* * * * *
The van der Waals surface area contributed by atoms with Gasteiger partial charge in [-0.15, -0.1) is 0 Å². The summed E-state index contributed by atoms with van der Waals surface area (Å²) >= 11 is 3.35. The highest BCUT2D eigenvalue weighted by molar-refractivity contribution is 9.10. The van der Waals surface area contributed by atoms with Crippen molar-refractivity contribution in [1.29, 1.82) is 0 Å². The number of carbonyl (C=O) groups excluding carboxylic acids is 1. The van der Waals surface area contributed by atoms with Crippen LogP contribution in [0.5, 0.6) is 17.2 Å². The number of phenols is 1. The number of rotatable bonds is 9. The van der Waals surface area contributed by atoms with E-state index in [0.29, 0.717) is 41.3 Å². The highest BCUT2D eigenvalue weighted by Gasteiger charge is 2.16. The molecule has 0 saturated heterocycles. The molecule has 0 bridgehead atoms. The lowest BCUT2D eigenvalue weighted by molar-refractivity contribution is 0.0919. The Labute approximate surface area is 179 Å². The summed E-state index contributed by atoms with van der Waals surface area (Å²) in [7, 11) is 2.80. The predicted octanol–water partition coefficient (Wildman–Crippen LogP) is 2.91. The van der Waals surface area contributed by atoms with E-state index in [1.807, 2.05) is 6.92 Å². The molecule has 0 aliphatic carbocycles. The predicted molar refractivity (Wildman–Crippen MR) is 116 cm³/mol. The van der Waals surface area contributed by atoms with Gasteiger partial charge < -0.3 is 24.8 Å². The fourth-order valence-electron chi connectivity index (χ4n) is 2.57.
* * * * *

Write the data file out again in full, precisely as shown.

The van der Waals surface area contributed by atoms with Gasteiger partial charge in [-0.15, -0.1) is 0 Å². The summed E-state index contributed by atoms with van der Waals surface area (Å²) >= 11 is 3.35. The highest BCUT2D eigenvalue weighted by molar-refractivity contribution is 9.10. The van der Waals surface area contributed by atoms with Crippen molar-refractivity contribution in [1.29, 1.82) is 0 Å². The number of carbonyl (C=O) groups excluding carboxylic acids is 1. The van der Waals surface area contributed by atoms with Crippen LogP contribution in [0.5, 0.6) is 17.2 Å². The number of phenols is 1. The number of rotatable bonds is 9. The van der Waals surface area contributed by atoms with E-state index in [0.29, 0.717) is 41.3 Å². The highest BCUT2D eigenvalue weighted by Gasteiger charge is 2.16. The molecule has 0 saturated heterocycles. The molecule has 0 bridgehead atoms. The lowest BCUT2D eigenvalue weighted by molar-refractivity contribution is 0.0919. The Labute approximate surface area is 179 Å². The summed E-state index contributed by atoms with van der Waals surface area (Å²) in [7, 11) is 2.80. The predicted octanol–water partition coefficient (Wildman–Crippen LogP) is 2.91. The van der Waals surface area contributed by atoms with E-state index in [1.807, 2.05) is 6.92 Å². The molecule has 0 aliphatic carbocycles. The predicted molar refractivity (Wildman–Crippen MR) is 116 cm³/mol. The van der Waals surface area contributed by atoms with Gasteiger partial charge < -0.3 is 24.8 Å². The fourth-order valence-electron chi connectivity index (χ4n) is 2.57.